MZD Headunit App for Android Auto

Updated:
12/01/2017

Changelog since v1.0:

  • v1.03:
    • Bluetooth calling issue resolved with patch to sound config files
    • Audio streams adjusted
    • Video focus is lost at beginning and end of a Bluetooth call
  • v1.04
    • Bluetooth calling issue completely resolved (no patch needed)
    • MZD multicontroller buttons mapped:
      • Nav - AA home
      • FAV () - Regain video focus
      • Call - AA Phone context or Answer calls
      • Call End - End Call
    • Tap textarea on credits screen to view headunit.log
  • v1.05
    • Video Focus on Bluetooth calls issue resolved
  • v1.06
    • AA Log scrollable (credits screen)
    • Some Audio volume/quality issues resolved
  • v1.07
    • GPS code rewritten to be more stable and work in parallel with MZD Navigation
    • AA Media registered on its own separate stream (resolves multiple audio focus issues)
    • Remapped FAV () Button - Switch audio focus to MZD Entertainment
    • Control USB audio with prev/next buttons (when it has audio focus)

Latest AA Release
Latest AA W/ Beta Features (if there is one)

Old Versions

Beta releases will have 1 or more features from the next version but official releases will have more stable code.
v1.04
v1.05
v1.06
v1.06b(Car GPS disabled)
v1.07
Mirror for v1.05b, v1.06 & v1.06b
Another Mirror for v1.06
Mirror for v1.07

For more information visit the Headunit Repository or visit this mazda3revolution thread.


How To Run Android Auto In Ubuntu (Virtual Machine)

Windows 10, VirtualBox VM Manager, Ubuntu v16.04 64-bit

OR just Ubuntu Ubuntu v16.04 64-bit as the main OS.

Required Knowledge:

To Run: Ability to follow these instructions, create a Virtual Machine, use a command line interface, and basic understanding of git and bash shell scripting.
To Develop: At least one or more of: C, C++, JavaScript, Linux/Bash Scripting, Android, gstreamer(0.10 & 1.0).

Required Hardware:

Android Phone: v5+ with Android Auto App installed and USB Debugging Enabled.
USB Bluetooth Receiver: or built in Bluetooth receiver.


Part 1: Virtual Machine

If you already know how to do this or are already on Ubuntu/Linux skip to part 2 These are instructions for Windows 10 and Ubuntu 16.04(64-bit) but any recent Mac OS and Linux distro should work just as well.
- Create an Ubuntu (Linux) Virtual Machine and boot up Linux with a disk image from the link above Virtual Machine
- Give plenty of allowed RAM and Disk Space (you can use VDI Virtual Disk Image) and complete the installation VDI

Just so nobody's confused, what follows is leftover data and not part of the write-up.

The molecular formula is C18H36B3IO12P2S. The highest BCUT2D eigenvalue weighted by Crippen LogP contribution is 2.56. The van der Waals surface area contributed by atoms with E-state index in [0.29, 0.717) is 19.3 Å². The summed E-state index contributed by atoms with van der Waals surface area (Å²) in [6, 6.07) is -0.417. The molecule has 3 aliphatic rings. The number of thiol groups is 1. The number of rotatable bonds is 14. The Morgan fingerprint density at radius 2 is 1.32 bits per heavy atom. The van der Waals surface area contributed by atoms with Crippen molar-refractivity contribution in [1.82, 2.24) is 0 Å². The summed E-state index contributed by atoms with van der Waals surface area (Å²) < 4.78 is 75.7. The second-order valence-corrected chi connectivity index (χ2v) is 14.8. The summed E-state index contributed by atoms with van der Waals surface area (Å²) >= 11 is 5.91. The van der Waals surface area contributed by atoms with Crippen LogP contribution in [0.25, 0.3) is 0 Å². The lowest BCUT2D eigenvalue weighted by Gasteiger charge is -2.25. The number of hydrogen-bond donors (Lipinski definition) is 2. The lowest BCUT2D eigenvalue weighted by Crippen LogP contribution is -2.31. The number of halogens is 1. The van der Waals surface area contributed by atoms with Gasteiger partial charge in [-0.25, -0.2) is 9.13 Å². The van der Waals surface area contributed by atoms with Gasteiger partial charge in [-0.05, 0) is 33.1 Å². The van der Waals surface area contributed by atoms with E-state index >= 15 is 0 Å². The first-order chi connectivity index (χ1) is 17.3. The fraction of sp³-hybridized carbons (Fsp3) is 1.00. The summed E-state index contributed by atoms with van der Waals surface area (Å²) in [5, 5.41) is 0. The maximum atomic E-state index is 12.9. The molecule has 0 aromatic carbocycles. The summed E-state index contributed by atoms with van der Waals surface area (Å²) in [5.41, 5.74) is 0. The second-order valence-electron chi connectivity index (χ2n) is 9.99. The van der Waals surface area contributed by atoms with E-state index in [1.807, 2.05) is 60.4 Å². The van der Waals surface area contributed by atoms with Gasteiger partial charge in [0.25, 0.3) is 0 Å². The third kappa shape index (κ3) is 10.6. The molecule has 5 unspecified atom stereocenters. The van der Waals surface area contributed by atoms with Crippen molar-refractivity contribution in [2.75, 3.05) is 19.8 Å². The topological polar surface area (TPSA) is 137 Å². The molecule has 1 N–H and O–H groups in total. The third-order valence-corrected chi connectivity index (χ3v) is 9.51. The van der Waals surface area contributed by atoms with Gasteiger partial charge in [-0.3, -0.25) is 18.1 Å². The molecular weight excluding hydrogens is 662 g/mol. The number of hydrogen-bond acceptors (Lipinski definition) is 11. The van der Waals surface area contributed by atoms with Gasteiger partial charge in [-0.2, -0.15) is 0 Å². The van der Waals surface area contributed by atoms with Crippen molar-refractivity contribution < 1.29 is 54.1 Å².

- While the installation is running, you can set up your USB devices (phone and Bluetooth) to connect automatically in settings>USB. When adding a device erase all entries except for name, Vendor ID, and Product ID (you can delete Product ID field too if your phone is having issues reconnecting). Then after they are set up disconnect them until the installation is finished and the system reboots. USB Device Setup
- When Ubuntu is finished installing, try connecting your USB devices. In the menu under devices>USB there should be a check mark next to your Bluetooth receiver and phone. If there isn’t try to connect them, if you are getting an error you might need to fix your drivers like I did. I had to do this to get my USB devices to work Method No. 2 Check USB Devices
- By now you should have a fully functional Ubuntu Virtual Machine running with working USB drivers to use your devices. Ubuntu

Part 2: From 0 to AA

Once Ubuntu is all set up this is the complete set of commands to take you from 0 to Android Auto in about 30-60 minutes:

cd ~
sudo apt-get install git adb bluetooth libbluetooth-dev tlp blueman bluemon bluez libsdl2-2.0-0 libsdl2-ttf-2.0-0 libportaudio2 gstreamer1.0-plugins-base-apps gstreamer1.0-plugins-bad gstreamer1.0-libav gstreamer1.0-alsa
sudo apt-get install libssl-dev libusb-1.0-0-dev libgstreamer1.0-dev libgstreamer-plugins-base1.0-dev libsdl1.2-dev libgtk-3-dev libudev-dev libunwind-dev libsdl2-dev libgstreamer-plugins-bad1.0-dev protobuf-compiler libdbusxx
git clone --recursive //github.com/gartnera/headunit.git
sed -i 's/xvimagesink/ximagesink/g' ~/headunit/ubuntu/outputs.cpp # ONLY NEEDED if running on a virtual machine
cd ~/headunit/ubuntu
make clean && make
sudo ./headunit

Now you have the Android Auto Ubuntu Emulator Installed, every time you want to open the emulator back up you just enter the command:

sudo ~/headunit/ubuntu/headunit

To compile a headunit binary for use in the car run:

cd ~/headunit/mazda && make clean && make

I hope this will lead to more programmers who did not want to bother installing a new operating system or spend a lot of time figuring out how to set up the development environment and whatnot to contribute to the Android Auto project. I tried to make these instructions as simple, clear, and straightforward as possible but if there are any ambiguities or you have an improvement or suggestion for this tutorial shoot me an email. To all my fellow HaXors out there Happy Hacking!
NOTES: You may need to manually reconnect your phone if it is disconnected by AA. You need to have your phone in MTP mode (you can try PTP as well) to make the adb connection properly. if you are having trouble connecting you may be using an incompatible Bluetooth receiver.

Terminal

AA Headunit app repository: <//github.com/gartnera/headunit.git>

These are the dependencies: <//github.com/gartnera/headunit/tree/master/ubuntu>


BONUS

Now that you have Ubuntu set up and the Mazda arm toolchain installed you can also compile and run the CastScreen-Receiver:

cd ~
git clone //github.com/JonesChi/CastScreen.git
cd CastScreen/receiver && make
sudo sh ./wait_adb.sh
reboot

To start again:

cd ~/CastScreen/receiver
sudo sh ./wait_adb.sh